WWW vs Non WWW: Which is Right from SEO Perspective
We are all aware that some domain names start with www and some that don’t. And, most people wonder what the difference between both is because very few know.
If you have ever found yourself questioning what’s the difference between www and non-www websites and which one is better, then this post can help you. Especially if you plan to start a website and are facing the www vs non-www issue, then you should read this.
In this post, we will compare www vs non-www URLs and list the benefits of both from an SEO perspective. We will also give a final verdict on which one is better, if at all.
So, let’s get right to it and start by understanding the difference between www and non-www URLs.
WWW vs Non-WWW - Technical Differences
A non-www domain is usually referred to as a naked domain. And, www domains can act as a hostname and can have several subdomains attached to it.
When the internet first came into being, website URLs started with www, which was just another sub-domain. Over time, people began typing website names without the www when they searched for a website online. Webmasters took notice of this trend, and a lot of them just got rid of www.
So, from a practical perspective, there is no difference whatsoever between a www and a non-www URL. It is just a personal or brand preference.
However, from a technical perspective, there is a slight difference between the two. Websites with a www URL can adjust to DNS and restrict the cookies when utilizing other domains. For a non-www domain, there are no such technical benefits.
Also, even though there’s practically no difference between a www and a non-www domain, search engines view these sites as different entities. So, Google will view www.abc.com and abc.com as two different websites. This creates a duplicate content issue and should be avoided.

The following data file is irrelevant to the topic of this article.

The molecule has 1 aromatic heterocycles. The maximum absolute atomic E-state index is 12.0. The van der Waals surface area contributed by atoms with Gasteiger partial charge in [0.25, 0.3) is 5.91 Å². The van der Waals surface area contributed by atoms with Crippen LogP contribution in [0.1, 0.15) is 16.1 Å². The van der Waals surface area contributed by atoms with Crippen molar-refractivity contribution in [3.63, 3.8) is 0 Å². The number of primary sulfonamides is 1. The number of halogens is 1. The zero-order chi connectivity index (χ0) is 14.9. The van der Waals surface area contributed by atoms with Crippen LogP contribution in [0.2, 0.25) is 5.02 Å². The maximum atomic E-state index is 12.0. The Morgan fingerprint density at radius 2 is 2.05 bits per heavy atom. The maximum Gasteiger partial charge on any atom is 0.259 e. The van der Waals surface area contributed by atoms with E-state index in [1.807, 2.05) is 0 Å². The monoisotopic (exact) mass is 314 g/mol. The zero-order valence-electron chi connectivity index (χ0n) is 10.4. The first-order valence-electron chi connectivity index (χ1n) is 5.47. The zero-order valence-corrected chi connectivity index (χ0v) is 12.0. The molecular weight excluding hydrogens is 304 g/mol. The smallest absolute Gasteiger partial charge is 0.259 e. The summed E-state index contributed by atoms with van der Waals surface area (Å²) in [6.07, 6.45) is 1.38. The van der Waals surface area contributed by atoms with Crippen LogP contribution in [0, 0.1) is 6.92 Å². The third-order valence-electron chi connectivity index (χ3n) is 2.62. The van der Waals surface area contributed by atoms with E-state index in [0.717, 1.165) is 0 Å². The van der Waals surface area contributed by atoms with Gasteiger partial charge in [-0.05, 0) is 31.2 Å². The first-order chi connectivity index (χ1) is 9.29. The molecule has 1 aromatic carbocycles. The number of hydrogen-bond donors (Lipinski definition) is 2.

WWW vs Non-WWW - Pros and Cons of Both
Now that you have a basic understanding of www and non-www website URLs, let’s dive deeper and look at the pros and cons of both.
This has been the standard way to begin a website URL for many years and is very popular. In fact, it is so popular that it might appear as more authentic than non-www URLs.
Another benefit of a www URL is that it lets you set cookies for your specific www subdomain.
But before you understand that, you need to know how cookies work. Let’s say that you have a www.abc.com domain, and if you set cookies for it, then it will pass down to all the subdomains. So, if you have subdomains x.www.abc.com and y.www.abc.com, then the cookies will pass down to those as well.
Adding a www prefix allows you to restrict your cookies to your root domain so that there aren’t any additional cookies that get passed down to other subdomains. Therefore, for a website with multiple subdomains, it is good to use www URLs so that you can restrict cookies for each.
One more benefit of using www is that www subdomains are much more flexible when it comes to DNS. So, you can use Content Delivery Networks (CDNs) in a much easier way.
The only con is that eventually, www domains might just become obsolete as most people don’t bother to type www while searching for a website anyway.
Non-www domains are easy to remember and simpler to type and search for, which is great for getting direct traffic.
Also, most people search for websites without typing the www, so eventually, the www domains might phase out, and non-www might be more prominent. Moreover, www is just a prefix that was used in the early years when the internet was first launched, and it is not exactly necessary.